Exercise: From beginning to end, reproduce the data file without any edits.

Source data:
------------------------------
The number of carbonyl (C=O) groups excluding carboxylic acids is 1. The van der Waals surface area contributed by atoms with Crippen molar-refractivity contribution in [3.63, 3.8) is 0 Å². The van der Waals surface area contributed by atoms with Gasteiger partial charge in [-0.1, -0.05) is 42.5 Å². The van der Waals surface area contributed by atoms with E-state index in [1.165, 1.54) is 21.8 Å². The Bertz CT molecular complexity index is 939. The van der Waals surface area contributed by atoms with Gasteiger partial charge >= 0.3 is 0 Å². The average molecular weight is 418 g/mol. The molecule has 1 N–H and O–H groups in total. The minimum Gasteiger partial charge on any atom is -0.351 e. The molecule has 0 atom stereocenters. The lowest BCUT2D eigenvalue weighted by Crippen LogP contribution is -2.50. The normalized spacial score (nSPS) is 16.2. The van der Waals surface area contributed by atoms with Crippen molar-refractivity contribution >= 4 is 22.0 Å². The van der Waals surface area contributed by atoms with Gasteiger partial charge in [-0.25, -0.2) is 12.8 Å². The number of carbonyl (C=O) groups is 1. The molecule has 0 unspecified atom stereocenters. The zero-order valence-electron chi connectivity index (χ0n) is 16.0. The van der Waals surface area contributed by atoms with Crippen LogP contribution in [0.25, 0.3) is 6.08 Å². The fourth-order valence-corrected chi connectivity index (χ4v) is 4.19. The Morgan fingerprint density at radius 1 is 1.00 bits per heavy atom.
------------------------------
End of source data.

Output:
The number of carbonyl (C=O) groups excluding carboxylic acids is 1. The van der Waals surface area contributed by atoms with Crippen molar-refractivity contribution in [3.63, 3.8) is 0 Å². The van der Waals surface area contributed by atoms with Gasteiger partial charge in [-0.1, -0.05) is 42.5 Å². The van der Waals surface area contributed by atoms with E-state index in [1.165, 1.54) is 21.8 Å². The Bertz CT molecular complexity index is 939. The van der Waals surface area contributed by atoms with Gasteiger partial charge >= 0.3 is 0 Å². The average molecular weight is 418 g/mol. The molecule has 1 N–H and O–H groups in total. The minimum Gasteiger partial charge on any atom is -0.351 e. The molecule has 0 atom stereocenters. The lowest BCUT2D eigenvalue weighted by Crippen LogP contribution is -2.50. The normalized spacial score (nSPS) is 16.2. The van der Waals surface area contributed by atoms with Crippen molar-refractivity contribution >= 4 is 22.0 Å². The van der Waals surface area contributed by atoms with Gasteiger partial charge in [-0.25, -0.2) is 12.8 Å². The number of carbonyl (C=O) groups is 1. The molecule has 0 unspecified atom stereocenters. The zero-order valence-electron chi connectivity index (χ0n) is 16.0. The van der Waals surface area contributed by atoms with Crippen LogP contribution in [0.25, 0.3) is 6.08 Å². The fourth-order valence-corrected chi connectivity index (χ4v) is 4.19. The Morgan fingerprint density at radius 1 is 1.00 bits per heavy atom.